Lieutenant Minovich's comment closely resembles the statement we examined in State v. Ramos, 217 N.J. Super. 530 (App. Div.), certif. denied, 108 N.J. 677 (1987). In Ramos, the arresting police officer testified that he was "familiar" with the defendant. Id. at 537-38. In follow-up testimony, the officer explained that "as a patrol officer he knew many people who lived in the neighborhood[.]" Id. at 538. The statement did not link the defendant to the offense and the officer explained that his employment resulted in broad community interaction, therefore we concluded the statement did not have the capacity to prejudice the defendant. Ibid.
Here, nothing suggests the jury's verdict was a product of bias because of Lieutenant Minovich's statement that he might have had past contact with defendant or his co-defendant. Defendant did not request a further curative instruction, likely because the series of clarifying follow-up questions effectively elucidated that defendant had not been involved in past criminal activity. We fail to discern "a manifest injustice" or error that would have misled the jury to reach an incorrect result.
2.We next review defendant's claims of error in the denial of his applications challenging the sufficiency of the State's proofs to support conviction. Defendant maintains the court improperly denied his motion for judgment of acquittal at the close of the State's case, R. 3:18-1, and a new trial after verdict, R. 3:20-1, because the element of possession was not proven.
In reviewing the denial of a motion for judgment of acquittal at the close of the State's case, R. 3:18-1, we use the same standard as the trial judge. State v. Bunch, 180 N.J. 534, 548-49 (2004); State v. Felsen, 383 N.J. Super. 154, 159 (App. Div. 2006). A trial judge considering the motion must determine whether the evidence is sufficient to warrant a conviction. State v. Reyes, 50 N.J. 454, 458-59 (1967); State v. Kluber, 130 N.J. Super. 336, 341-42 (App. Div. l974), certif. denied, 67 N.J. 72 (1975). As stated by the Court in Reyes, supra, the test for a judgment of acquittal is whether viewing the State's evidence in its entirety, be that evidence direct or circumstantial, and giving the State the benefit of all its favorable testimony as well as all of the favorable inferences which reasonably could be drawn therefrom, a reasonable jury could find guilt of the charge beyond a reasonable doubt. [50 N.J. at 458-59.]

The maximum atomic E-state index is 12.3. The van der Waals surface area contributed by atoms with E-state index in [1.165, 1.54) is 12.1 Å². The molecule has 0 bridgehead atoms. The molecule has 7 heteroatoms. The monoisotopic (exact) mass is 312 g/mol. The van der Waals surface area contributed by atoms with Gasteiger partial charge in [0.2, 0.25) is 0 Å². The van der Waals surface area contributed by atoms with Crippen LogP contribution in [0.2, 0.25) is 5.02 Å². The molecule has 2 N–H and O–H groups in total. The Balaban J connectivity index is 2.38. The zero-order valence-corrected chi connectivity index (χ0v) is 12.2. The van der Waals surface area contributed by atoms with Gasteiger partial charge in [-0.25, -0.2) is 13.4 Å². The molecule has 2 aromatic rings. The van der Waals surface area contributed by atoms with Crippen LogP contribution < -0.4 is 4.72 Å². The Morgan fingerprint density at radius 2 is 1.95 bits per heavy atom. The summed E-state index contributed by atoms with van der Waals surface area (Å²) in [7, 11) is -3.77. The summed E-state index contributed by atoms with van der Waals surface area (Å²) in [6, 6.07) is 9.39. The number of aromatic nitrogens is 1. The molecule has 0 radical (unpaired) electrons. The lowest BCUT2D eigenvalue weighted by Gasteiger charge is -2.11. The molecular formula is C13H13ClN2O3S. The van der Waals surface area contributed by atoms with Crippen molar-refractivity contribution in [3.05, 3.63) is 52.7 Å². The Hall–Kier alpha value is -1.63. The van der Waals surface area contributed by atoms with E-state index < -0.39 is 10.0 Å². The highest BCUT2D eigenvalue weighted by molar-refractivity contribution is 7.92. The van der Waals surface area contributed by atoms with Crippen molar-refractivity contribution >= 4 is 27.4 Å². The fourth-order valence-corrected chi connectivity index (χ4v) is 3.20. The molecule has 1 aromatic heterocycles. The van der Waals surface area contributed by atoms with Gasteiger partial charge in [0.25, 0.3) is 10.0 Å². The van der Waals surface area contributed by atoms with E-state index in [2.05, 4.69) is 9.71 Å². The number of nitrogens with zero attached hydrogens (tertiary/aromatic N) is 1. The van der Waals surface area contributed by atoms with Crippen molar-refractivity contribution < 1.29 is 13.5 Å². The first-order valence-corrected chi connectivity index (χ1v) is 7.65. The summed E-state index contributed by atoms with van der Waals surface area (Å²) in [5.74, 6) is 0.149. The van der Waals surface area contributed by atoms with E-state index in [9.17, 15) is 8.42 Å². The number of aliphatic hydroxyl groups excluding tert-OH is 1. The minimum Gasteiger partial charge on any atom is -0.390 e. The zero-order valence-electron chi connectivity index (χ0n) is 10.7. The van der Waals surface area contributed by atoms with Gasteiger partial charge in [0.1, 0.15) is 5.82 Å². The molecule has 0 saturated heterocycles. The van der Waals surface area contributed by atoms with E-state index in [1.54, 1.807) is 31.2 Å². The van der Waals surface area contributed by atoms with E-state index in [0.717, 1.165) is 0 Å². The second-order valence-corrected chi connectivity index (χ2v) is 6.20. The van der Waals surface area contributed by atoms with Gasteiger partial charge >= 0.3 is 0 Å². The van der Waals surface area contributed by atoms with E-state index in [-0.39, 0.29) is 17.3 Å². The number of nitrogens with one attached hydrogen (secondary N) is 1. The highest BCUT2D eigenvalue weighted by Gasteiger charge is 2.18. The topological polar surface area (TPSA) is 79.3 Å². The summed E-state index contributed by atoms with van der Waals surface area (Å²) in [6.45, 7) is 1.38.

See also R. 3:18-1; State v. Wilder, 193 N.J. 398, 406 (2008); State v. Josephs, 174 N.J. 44, 81 (2002). If the evidence meets that standard, the motion for acquittal must be denied. State v. Spivey, 179 N.J. 229, 236 (2004).
The drug offenses charged each contain the element of possession, which defendant argues the State failed to prove. We disagree.
Under N.J.S.A. 2C:2-1(c), one has committed the act of criminal possession if he or she "knowingly procured or received the thing possessed or was aware of his control thereof for a sufficient period to have been able to terminate his possession." The essential elements of actual possession include: "' intentional control and dominion, the ability to affect physically and care for the item during a span of time, accompanied by  knowledge of its character.'" State v. Scott, 398 N.J. Super. 142, 150-51 (App. Div. 2006) (quoting State v. Brown, 80 N.J. 587, 597 (1979)). The duration of the actual possession is unimportant if these elements are present. See State v. Thomas, 105 N.J. Super. 331, 334-35 (App. Div. 1969), aff'd o.b., 57 N.J. 143 (1970).